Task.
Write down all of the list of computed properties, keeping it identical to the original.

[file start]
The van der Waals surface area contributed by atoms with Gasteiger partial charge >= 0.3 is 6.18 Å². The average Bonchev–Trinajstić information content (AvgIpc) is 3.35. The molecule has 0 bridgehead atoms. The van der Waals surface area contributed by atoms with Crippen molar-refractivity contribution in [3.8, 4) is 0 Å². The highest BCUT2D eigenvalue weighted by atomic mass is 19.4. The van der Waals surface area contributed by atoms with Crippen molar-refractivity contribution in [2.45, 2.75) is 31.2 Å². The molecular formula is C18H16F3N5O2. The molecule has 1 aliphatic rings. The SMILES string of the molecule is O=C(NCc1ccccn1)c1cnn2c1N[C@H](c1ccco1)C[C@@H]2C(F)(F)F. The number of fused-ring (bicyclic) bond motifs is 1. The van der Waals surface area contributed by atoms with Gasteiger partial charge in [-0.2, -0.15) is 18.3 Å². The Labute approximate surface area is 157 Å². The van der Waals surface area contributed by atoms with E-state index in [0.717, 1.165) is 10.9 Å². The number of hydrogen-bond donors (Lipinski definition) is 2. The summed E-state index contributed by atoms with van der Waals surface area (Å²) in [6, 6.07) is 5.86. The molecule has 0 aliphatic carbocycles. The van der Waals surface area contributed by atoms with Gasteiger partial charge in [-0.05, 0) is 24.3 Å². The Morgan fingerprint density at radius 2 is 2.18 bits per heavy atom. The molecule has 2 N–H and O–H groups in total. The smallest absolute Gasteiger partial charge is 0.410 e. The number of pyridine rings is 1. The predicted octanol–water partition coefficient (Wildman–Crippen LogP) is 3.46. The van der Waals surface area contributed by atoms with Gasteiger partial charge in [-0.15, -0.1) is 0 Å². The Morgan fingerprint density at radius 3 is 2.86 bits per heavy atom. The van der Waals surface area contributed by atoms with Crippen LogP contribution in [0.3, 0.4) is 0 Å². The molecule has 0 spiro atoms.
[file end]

The van der Waals surface area contributed by atoms with Gasteiger partial charge >= 0.3 is 6.18 Å². The average Bonchev–Trinajstić information content (AvgIpc) is 3.35. The molecule has 0 bridgehead atoms. The van der Waals surface area contributed by atoms with Crippen molar-refractivity contribution in [3.8, 4) is 0 Å². The highest BCUT2D eigenvalue weighted by atomic mass is 19.4. The van der Waals surface area contributed by atoms with Crippen molar-refractivity contribution in [2.45, 2.75) is 31.2 Å². The molecular formula is C18H16F3N5O2. The molecule has 1 aliphatic rings. The SMILES string of the molecule is O=C(NCc1ccccn1)c1cnn2c1N[C@H](c1ccco1)C[C@@H]2C(F)(F)F. The number of fused-ring (bicyclic) bond motifs is 1. The van der Waals surface area contributed by atoms with Gasteiger partial charge in [-0.2, -0.15) is 18.3 Å². The Labute approximate surface area is 157 Å². The van der Waals surface area contributed by atoms with E-state index in [0.717, 1.165) is 10.9 Å². The number of hydrogen-bond donors (Lipinski definition) is 2. The summed E-state index contributed by atoms with van der Waals surface area (Å²) in [6, 6.07) is 5.86. The molecule has 0 aliphatic carbocycles. The van der Waals surface area contributed by atoms with Gasteiger partial charge in [-0.05, 0) is 24.3 Å². The Morgan fingerprint density at radius 2 is 2.18 bits per heavy atom. The molecule has 2 N–H and O–H groups in total. The smallest absolute Gasteiger partial charge is 0.410 e. The number of pyridine rings is 1. The predicted octanol–water partition coefficient (Wildman–Crippen LogP) is 3.46. The van der Waals surface area contributed by atoms with Gasteiger partial charge in [-0.15, -0.1) is 0 Å². The Morgan fingerprint density at radius 3 is 2.86 bits per heavy atom. The van der Waals surface area contributed by atoms with Crippen LogP contribution in [0.3, 0.4) is 0 Å². The molecule has 0 spiro atoms.